Ketamine has been used by many people over several decades. However, it has not been approved for human use in the United States. New research has shown that ketamine may actually be an effective antidepressant.
A new formulation that you spray into your nose has been shown to be effective in treating depression in several clinical trials. Based on this data, a key panel at the FDA has recommended its approval for treatment resistant depression.
In one of the first clinical trials that drew wide-spread attention from medical professionals, researchers found that ketamine significantly reduced depression symptoms as soon as 24 hours after administration.
Source: Efficacy and Safety of Intranasal Esketamine for the Rapid Reduction of Symptoms of Depression and Suicidality in Patients at Imminent Risk for Suicide: Results of a Double-Blind, Randomized, Placebo-Controlled Study.
SSRIs, the mainstay of depression treatment today, can take weeks or months to take effect.
Phase III Clinical Trial Data for Ketamine
The Phase III data for ketamine showed some evidence of effectiveness, but overall it was mixed.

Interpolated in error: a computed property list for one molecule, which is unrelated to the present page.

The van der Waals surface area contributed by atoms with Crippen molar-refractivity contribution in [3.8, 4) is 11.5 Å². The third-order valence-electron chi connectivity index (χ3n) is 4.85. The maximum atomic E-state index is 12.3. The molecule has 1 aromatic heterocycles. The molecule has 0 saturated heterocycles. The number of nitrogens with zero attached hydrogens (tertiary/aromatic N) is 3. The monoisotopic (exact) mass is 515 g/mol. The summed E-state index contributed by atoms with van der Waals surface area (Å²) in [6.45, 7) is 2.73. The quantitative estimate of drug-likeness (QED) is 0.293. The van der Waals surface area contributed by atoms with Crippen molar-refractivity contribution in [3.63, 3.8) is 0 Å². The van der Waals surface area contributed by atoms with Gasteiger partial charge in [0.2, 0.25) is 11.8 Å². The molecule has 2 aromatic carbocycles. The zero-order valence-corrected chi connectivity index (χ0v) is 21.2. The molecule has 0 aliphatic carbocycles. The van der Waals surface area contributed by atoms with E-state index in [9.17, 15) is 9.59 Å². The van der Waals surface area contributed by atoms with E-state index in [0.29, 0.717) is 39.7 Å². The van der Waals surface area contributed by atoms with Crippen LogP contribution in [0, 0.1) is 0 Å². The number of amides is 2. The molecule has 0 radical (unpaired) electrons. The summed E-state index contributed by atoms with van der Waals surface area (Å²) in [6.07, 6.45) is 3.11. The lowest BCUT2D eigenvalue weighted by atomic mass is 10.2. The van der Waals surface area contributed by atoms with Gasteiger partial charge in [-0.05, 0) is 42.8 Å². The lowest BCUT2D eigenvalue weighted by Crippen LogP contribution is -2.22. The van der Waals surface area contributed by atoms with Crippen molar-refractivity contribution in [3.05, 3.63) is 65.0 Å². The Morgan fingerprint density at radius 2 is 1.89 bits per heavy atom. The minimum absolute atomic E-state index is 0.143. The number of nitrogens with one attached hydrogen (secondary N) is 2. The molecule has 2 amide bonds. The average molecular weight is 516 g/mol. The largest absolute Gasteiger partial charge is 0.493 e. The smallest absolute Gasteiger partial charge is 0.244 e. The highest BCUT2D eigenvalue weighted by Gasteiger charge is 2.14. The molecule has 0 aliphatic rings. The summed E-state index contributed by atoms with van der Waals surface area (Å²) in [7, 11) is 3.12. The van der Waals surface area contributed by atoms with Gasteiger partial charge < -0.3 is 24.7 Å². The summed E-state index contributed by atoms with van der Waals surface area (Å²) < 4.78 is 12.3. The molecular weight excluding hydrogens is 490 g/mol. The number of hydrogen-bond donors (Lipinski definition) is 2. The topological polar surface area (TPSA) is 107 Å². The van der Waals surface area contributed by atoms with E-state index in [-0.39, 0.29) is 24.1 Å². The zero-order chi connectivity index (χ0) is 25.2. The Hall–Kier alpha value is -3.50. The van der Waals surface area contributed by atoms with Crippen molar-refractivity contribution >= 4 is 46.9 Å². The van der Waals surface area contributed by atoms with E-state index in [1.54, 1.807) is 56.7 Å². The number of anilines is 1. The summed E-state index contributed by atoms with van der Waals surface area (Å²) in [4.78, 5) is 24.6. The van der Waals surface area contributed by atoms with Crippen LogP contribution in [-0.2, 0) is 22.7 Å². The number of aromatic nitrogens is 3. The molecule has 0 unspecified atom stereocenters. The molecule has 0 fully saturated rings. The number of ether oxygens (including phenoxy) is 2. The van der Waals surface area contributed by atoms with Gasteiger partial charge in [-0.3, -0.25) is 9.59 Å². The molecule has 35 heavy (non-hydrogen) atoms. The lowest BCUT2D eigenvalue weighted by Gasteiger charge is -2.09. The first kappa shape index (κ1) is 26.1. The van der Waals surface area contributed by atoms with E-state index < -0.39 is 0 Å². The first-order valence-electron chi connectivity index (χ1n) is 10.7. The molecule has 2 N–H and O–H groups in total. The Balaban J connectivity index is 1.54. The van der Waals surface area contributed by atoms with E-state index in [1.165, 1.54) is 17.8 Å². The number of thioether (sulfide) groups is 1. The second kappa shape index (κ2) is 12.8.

In order to get FDA approval, drug companies have to undertake multiple clinical trials. Phase III trials, the largest trials, usually produce the data used by the FDA to evaluate the effectiveness of a drug.
In one key phase III clinical trial, researchers evaluated two different doses of ketamine against a placebo control. All patients took an oral antidepressant as well.
After 28 days, doctors examined whether patients who took ketamine had an improvement in their depression compared to patients who only took the control.
They found that while on average, patients did better on ketamine, the results did not reach statistical significance, as shown by the gray error bars above.
Ketamine + Antidepressant may increase response rates
The Phase III trial above also showed that ketamine may potentially increase response rates when combined with an oral antidepressant.
Patients who took ketamine along with an antidepressant were on average more likely to respond to treatment than patients who only took an antidepressant.
Over 28 days, more than half of patients who took high dose ketamine or mid dose ketamine showed significant declines in their depression symptoms. Patients who only took an oral antidepressant (Such as Zoloft or Prozac) only showed a 39% response rate.
Low Response Rates in SSRIs
If the phase III response rate data is confirmed in future trials, this would be an enormous gain for depressed patients.
SSRIs, the most popular antidepressants today, are the best depression treatments ever developed. However, they only work for some patients. Both Zoloft and Prozac have response rates less than 50%.